While significant budgetary and program cuts continued to be necessary, the Board voted to spend money on items specifically designed to advance our mission. This included continuing the charitable matching donation program launched last year and coordinated by the Legal Services Committee. It also included hosting the “Interrupting Bias: Feedback, Due Diligence, and Reference Checks” CLE. With over 660 participants, the event marked the largest attendance for any program the CWBA has ever offered. We also invested in and launched a new and improved website to better connect with members and to showcase our award-winning 1891 Blog, which in August received the National Conference of Women’s Bar Associations’ Outstanding Member Program Award.
Speaking of the Blog, our Publications Committee produced an astounding 80 unique articles over the last 12 months!
CWBA members also generously donated nearly $10,000 to non-profit organizations in our community.
Notably, this was the inaugural year of the Inclusion Officer position on the Executive Committee. As part of our commitment to belonging and inclusivity, the Inclusion Officer helped ensure more equitable internal processes - from award nominations and judicial endorsements, to staff evaluations - the groundwork was set for future endeavors.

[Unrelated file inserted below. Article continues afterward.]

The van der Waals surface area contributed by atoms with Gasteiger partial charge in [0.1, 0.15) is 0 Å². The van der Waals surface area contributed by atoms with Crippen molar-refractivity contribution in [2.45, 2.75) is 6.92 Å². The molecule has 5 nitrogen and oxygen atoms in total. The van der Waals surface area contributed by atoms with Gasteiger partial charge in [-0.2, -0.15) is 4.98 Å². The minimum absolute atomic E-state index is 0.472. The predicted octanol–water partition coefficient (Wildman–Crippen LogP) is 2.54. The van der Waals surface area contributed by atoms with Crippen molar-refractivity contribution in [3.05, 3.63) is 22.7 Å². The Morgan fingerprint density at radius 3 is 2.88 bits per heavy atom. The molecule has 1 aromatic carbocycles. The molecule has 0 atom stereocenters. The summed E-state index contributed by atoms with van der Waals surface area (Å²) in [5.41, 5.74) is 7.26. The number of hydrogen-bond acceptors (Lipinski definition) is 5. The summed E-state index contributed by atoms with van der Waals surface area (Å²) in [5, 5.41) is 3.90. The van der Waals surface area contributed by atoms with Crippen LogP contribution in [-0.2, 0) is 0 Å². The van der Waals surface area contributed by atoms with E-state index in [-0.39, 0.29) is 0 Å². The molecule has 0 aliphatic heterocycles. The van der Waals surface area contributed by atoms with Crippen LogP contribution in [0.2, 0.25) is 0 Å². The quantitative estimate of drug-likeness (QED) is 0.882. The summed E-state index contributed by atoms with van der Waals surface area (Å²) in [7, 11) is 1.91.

The DEI Pipeline subcommittee volunteers created “Lawyers Teaching for Change.” The program, which will launch this fall, sends attorney volunteers into the classroom to teach elementary students about the practice of law in hopes of increasing the number of diverse students that enter the profession.
And, finally, as part of our strategic planning process, the board of directors took a deep dive into the lifecycle of a nonprofit with the help of an outside consultant, and laid the foundation for the CWBA to move into the next phase of its growth. I look forward to seeing that work progress under our new leadership.
These are just some examples of the tangible, positive impact CWBA members made in our community this year. Members changed laws, helped women reach their full potential, represented the voices of others, created new and innovative programming, and formed lasting partnerships.
It is my privilege to be part of this organization and has been my honor to serve as your President this year. Don’t ever forget the force and impact of our collective bold voices.
Gina L. Glockner has over 15 years of experience defending complex civil litigation cases and representing clients in professional liability, licensing and compliance matters. She received her B.A. in both English and French from Dickinson College, and her J.D. from Brooklyn Law School. Since moving to Colorado in 2012, Gina has been actively involved with the CWBA, serving on the Board of Directors and Executive Committee as Legal Services Co-Chair, Public Policy Co-Chair, Vice President, President-Elect and President. From 2018 to 2020, Gina also served as a director on the board of the National Conference of Women's Bar Associations, and is a graduate of the 2020 Colorado Bar Association Leadership Program (COBALT). Gina lives in Denver with her husband and three children. She enjoys traveling, good food, trying to work off that good food, and summers on the lake in Canada and Minnesota, where she grew up.